A few different methods can be used to preserve your sourdough starter:

  • Air Dry – The air dry method is the most basic method, requiring little equipment. Simply feed your starter, then spread it in a thin layer on parchment paper or a silicone mat with a rubber spatula. Let it dry completely at room temperature for a few days. Homesteading Hack: If you live in a humid climate or want to speed up the process, use a fan blowing circulating air toward the trays; it will dry even faster.
  • Dehydrator/Oven – Using a dehydrator or oven will help speed up the process. Spread your freshly fed starter thinly on a baking sheet with parchment paper. Place in the dehydrator at no more than 110°F (95°F is ideal) and dry for about 24 hours. Placing the sourdough starter in the oven overnight with just the oven light on works well, too, or if you have a “warm” setting to keep it at about 100°F. Homesteading Hack: Use an oven thermometer to check the temperature. The last thing you want to do is cook your starter!
  • Freeze Dryer – If you own a home freeze-dryer, this is my preferred method to give your starter the longest shelf life. Spread your freshly fed starter on the parchment-lined freeze-drying tray about ¼” thick. Pre-freeze overnight, then set the freeze dryer for the recommended temperature and time. Once done, check it to make sure it’s completely dry. If it’s cold to the touch, put it back in the freeze-dryer for 1-2 hour increments until fully freeze-dried. 
Disks of sourdough starter on a dehydrator silicone tray.

How to Store a Sourdough Starter 

  • Air Dry Method – Crumble the dried starter into small pieces by hand or powder with a food processor and place into a glass jar with a tight-fitting lid or in a Mylar bag. Label the jar or bag with the amount and date, add an oxygen absorber, and vacuum steal it. Store it in a dark, cool place until use.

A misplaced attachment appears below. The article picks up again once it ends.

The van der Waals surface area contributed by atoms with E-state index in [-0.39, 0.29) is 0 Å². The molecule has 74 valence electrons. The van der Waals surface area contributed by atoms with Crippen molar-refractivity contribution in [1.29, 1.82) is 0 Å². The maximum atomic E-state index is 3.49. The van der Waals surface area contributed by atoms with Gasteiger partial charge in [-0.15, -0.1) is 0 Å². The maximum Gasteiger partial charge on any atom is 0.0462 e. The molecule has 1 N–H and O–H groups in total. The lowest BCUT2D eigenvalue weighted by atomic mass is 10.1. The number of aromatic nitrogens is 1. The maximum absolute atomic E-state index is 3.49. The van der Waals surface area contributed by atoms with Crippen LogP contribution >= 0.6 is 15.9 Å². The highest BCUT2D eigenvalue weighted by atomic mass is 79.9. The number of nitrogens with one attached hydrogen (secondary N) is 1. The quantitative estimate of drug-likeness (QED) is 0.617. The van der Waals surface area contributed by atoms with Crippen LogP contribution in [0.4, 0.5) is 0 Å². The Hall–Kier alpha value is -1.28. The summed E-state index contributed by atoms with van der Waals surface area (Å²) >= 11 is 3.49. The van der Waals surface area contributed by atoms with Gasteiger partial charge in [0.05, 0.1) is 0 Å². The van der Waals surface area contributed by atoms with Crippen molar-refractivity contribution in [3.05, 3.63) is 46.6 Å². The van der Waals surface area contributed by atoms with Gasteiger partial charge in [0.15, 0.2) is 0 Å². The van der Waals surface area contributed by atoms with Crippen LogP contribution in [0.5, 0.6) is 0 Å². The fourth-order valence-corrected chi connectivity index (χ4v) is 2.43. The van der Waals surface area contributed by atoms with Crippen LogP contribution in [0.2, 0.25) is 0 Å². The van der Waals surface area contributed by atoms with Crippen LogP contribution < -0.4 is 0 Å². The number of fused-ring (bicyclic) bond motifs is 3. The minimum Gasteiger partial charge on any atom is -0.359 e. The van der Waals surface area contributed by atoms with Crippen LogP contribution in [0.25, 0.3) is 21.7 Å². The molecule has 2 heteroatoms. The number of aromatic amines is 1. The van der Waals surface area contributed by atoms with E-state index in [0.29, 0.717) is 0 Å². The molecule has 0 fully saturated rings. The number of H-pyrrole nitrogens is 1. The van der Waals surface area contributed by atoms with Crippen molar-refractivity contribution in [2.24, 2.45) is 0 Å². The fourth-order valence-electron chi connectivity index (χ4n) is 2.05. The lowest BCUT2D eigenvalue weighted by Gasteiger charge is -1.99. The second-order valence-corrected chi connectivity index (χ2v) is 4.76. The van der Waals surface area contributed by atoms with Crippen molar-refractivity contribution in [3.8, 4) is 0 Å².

• Dehydrator/Oven Method – Crumble the dried starter by hand into small pieces or powder with a food processor and store it in an airtight glass jar or a Mylar bag. Label the jar or bag with the date and amount of starter, pop an oxygen absorber inside, then vacuum seal. Store in a cool, dry area until you’re ready to bake with it. 
  • Freeze Dryer Method – The freeze-dried sourdough starter will be rock hard, and making it into a powder with your food processor works best. Place the powder in an airtight jar with a tight-fitting lid or a Mylar bag. Label the jar or bag with the amount and date, add an oxygen absorber, then vacuum seal. Store it in a cool, dark place away from humidity.

How to Revive a Dried Sourdough Starter

To revive your preserved sourdough starter:

  1. Add one part dried sourdough starter and 3 parts room temperature water by volume (ex: 1 tablespoon dried starter to 3 tablespoons water) in a container (like a pint-sized Mason jar).
  2. Once the starter is rehydrated, add two tablespoons of all-purpose flour (or other preferred flour) and stir to combine.
  3. Once fully combined, pop on a lid and store on the counter.
  4. Resume regular sourdough feedings. Your starter is ready to use when it doubles in volume a couple of hours after feeding.   
A woman holding up a loaf of artisan bread.

The Art of Homemade Bread

Now that you know how easy it is to preserve a sourdough starter, you never have to worry about losing your sourdough starter again! 

If you are ready to learn more, join me in my homemade breadmaking workshop. In this FREE training, I will teach you the essential techniques for making bread, how to make consistently great bread, and how to craft healthy and delicious bread that nourishes the body. 

You’ve got nothing to lose and knowledge with proven techniques to gain, so let’s get baking!

A serving platter of chocolate sourdough brownies.
A man and wife smiling.

Welcome to Homesteading Family!

Josh and Carolyn bring you practical knowledge on how to Grow, Cook, Preserve and Thrive on your homestead, whether you are in a city apartment or on 40 acres in the country. If you want to increase your self-sufficiency and health be sure to subscribe for helpful videos on gardening, preserving, herbal medicine, traditional cooking and more.